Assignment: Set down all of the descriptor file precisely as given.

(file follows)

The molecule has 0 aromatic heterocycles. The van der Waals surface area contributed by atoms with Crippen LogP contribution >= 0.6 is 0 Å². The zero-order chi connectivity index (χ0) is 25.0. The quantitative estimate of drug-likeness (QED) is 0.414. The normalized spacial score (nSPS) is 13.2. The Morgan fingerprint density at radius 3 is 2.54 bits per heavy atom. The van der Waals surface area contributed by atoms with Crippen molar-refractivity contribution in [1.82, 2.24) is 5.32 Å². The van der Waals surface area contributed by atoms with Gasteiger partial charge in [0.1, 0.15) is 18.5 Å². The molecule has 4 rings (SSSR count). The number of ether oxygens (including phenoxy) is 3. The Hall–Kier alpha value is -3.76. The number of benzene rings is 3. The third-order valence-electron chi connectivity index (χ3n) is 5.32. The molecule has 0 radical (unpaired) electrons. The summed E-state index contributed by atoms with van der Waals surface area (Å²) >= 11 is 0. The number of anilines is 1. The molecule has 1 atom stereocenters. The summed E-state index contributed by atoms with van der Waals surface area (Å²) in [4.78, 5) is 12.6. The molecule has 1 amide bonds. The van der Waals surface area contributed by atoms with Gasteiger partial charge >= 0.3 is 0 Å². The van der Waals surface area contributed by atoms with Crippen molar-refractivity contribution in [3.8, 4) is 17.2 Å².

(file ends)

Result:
The molecule has 0 aromatic heterocycles. The van der Waals surface area contributed by atoms with Crippen LogP contribution >= 0.6 is 0 Å². The zero-order chi connectivity index (χ0) is 25.0. The quantitative estimate of drug-likeness (QED) is 0.414. The normalized spacial score (nSPS) is 13.2. The Morgan fingerprint density at radius 3 is 2.54 bits per heavy atom. The van der Waals surface area contributed by atoms with Crippen molar-refractivity contribution in [1.82, 2.24) is 5.32 Å². The van der Waals surface area contributed by atoms with Gasteiger partial charge in [0.1, 0.15) is 18.5 Å². The molecule has 4 rings (SSSR count). The number of ether oxygens (including phenoxy) is 3. The Hall–Kier alpha value is -3.76. The number of benzene rings is 3. The third-order valence-electron chi connectivity index (χ3n) is 5.32. The molecule has 0 radical (unpaired) electrons. The summed E-state index contributed by atoms with van der Waals surface area (Å²) >= 11 is 0. The number of anilines is 1. The molecule has 1 atom stereocenters. The summed E-state index contributed by atoms with van der Waals surface area (Å²) in [4.78, 5) is 12.6. The molecule has 1 amide bonds. The van der Waals surface area contributed by atoms with Gasteiger partial charge >= 0.3 is 0 Å². The van der Waals surface area contributed by atoms with Crippen molar-refractivity contribution in [3.8, 4) is 17.2 Å².